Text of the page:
The artistic process can be full of spontaneous and seemingly fortuitous discoveries that come with self-reflection. “What [eventually] became ‘White, Passing’ wasn’t initially about race,” reveals Brooklyn-based painter and sculptor Kennedy Yanko, the 2021 artist in residence at Miami’s storied Rubell Museum. However, weeks of introspection during this intensely focused program would eventually result in three pieces that explore aspects of the artist’s subjectivity. “My investigation at the Rubell residency quickly became a deep search into how my skin, my body, my face, and the way I’m physically presenting to the world affects me.”
The series of sculptures, which are made from a salvaged shipping container scoured from the scrap yard and joined with paint skins, was also largely shaped by Indelible Fluidity, the graphic novel that Yanko was simultaneously writing. “Despite having a Black mom and a white dad,” says the artist, “the conversation around race was muted.” For Yanko, the process of writing this piece of illustrative prose “spurred a deeper looking and demanded that I make space and time to sift through it right then and there.”
On view at the Rubell Museum through October 2022, the towering sculptures are her largest yet. “I think it’s telling that what resulted was the biggest work I’d made to date, while taking on some of the biggest feelings and subjects I’ve addressed thus far.” For Yanko, the process of self-reflection required to write her graphic novel “opened up the possibility for me to investigate any subject, at what feels like any scale.”
Despite their size, two of the three pieces are hung from the ceiling like delicate ornaments. “I like that my work challenges the things that you believe in within the physical realm. How is this thing floating? Is it soft, is it hard? Is it dangerous?” Flowing, colourful paint skins contrast the harsh solidity of the repurposed metal. Yet these contrasting plays of texture and colour produce an undeniable tranquility. “I’m interested in evoking the harmony that happens in the dualities of our experience of life.”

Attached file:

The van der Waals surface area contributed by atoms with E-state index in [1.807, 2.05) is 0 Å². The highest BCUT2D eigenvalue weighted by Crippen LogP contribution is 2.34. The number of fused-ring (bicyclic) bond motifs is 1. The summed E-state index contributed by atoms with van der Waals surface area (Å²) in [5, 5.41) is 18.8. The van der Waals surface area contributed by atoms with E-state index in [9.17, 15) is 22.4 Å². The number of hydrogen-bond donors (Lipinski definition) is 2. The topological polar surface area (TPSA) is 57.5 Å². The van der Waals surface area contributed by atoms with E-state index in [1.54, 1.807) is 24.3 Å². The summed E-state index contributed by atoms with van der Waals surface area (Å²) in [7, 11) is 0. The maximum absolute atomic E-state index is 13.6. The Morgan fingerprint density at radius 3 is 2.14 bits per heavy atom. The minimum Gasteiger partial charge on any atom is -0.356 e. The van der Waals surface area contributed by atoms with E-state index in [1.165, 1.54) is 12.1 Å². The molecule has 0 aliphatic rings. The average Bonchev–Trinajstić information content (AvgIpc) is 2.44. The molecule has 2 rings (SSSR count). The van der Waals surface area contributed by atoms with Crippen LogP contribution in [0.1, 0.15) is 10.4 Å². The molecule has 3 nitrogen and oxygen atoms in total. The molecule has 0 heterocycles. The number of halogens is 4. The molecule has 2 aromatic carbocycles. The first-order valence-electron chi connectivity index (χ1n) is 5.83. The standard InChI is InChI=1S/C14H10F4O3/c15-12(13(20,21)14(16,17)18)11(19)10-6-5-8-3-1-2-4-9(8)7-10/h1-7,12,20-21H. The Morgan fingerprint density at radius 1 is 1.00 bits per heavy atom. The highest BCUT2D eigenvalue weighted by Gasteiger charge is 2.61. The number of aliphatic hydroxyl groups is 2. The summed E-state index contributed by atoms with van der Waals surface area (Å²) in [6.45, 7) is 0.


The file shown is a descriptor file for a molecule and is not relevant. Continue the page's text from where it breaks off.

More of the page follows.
Miami has provided an opportunity for Yanko to showcase some of the most impressive work of her career thus far, as she also collaborated with BMW to create a piece for Art Basel Miami Beach this past December. She calls BMW a company that “understands how to work with artists,” attributing this to its willingness to relinquish creative control.
“They don’t come in and give us ideas; they come in and ask us what we want to do and then facilitate it.” She believes that great works and meaningful partnerships can arise from such trust in an artist. “If we’re given the means to do what we want to do, we can make miraculous things,” says Yanko. As for what inspires her miraculous pieces, the list includes travel, colours, the ocean, and—naturally—“the space between things that feel different but aren’t.”